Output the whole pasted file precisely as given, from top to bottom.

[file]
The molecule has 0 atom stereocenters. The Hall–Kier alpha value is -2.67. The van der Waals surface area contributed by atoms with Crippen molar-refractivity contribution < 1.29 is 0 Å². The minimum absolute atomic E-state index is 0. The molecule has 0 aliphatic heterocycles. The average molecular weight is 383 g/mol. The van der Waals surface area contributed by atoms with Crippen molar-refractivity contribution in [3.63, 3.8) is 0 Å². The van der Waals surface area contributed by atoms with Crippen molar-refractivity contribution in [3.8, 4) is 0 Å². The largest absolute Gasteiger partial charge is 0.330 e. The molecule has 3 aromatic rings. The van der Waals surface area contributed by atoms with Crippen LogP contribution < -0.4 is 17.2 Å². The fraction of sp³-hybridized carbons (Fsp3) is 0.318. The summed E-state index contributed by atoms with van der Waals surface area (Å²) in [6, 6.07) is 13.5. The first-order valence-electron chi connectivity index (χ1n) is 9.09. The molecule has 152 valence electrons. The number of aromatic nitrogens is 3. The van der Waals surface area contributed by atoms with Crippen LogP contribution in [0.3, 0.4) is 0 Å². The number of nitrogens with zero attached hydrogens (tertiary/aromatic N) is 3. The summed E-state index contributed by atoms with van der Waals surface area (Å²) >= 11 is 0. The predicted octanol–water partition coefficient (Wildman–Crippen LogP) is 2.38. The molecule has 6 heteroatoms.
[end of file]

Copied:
The molecule has 0 atom stereocenters. The Hall–Kier alpha value is -2.67. The van der Waals surface area contributed by atoms with Crippen molar-refractivity contribution < 1.29 is 0 Å². The minimum absolute atomic E-state index is 0. The molecule has 0 aliphatic heterocycles. The average molecular weight is 383 g/mol. The van der Waals surface area contributed by atoms with Crippen molar-refractivity contribution in [3.63, 3.8) is 0 Å². The van der Waals surface area contributed by atoms with Crippen molar-refractivity contribution in [3.8, 4) is 0 Å². The largest absolute Gasteiger partial charge is 0.330 e. The molecule has 3 aromatic rings. The van der Waals surface area contributed by atoms with Crippen LogP contribution < -0.4 is 17.2 Å². The fraction of sp³-hybridized carbons (Fsp3) is 0.318. The summed E-state index contributed by atoms with van der Waals surface area (Å²) in [6, 6.07) is 13.5. The first-order valence-electron chi connectivity index (χ1n) is 9.09. The molecule has 152 valence electrons. The number of aromatic nitrogens is 3. The van der Waals surface area contributed by atoms with Crippen LogP contribution in [0.3, 0.4) is 0 Å². The number of nitrogens with zero attached hydrogens (tertiary/aromatic N) is 3. The summed E-state index contributed by atoms with van der Waals surface area (Å²) >= 11 is 0. The predicted octanol–water partition coefficient (Wildman–Crippen LogP) is 2.38. The molecule has 6 heteroatoms.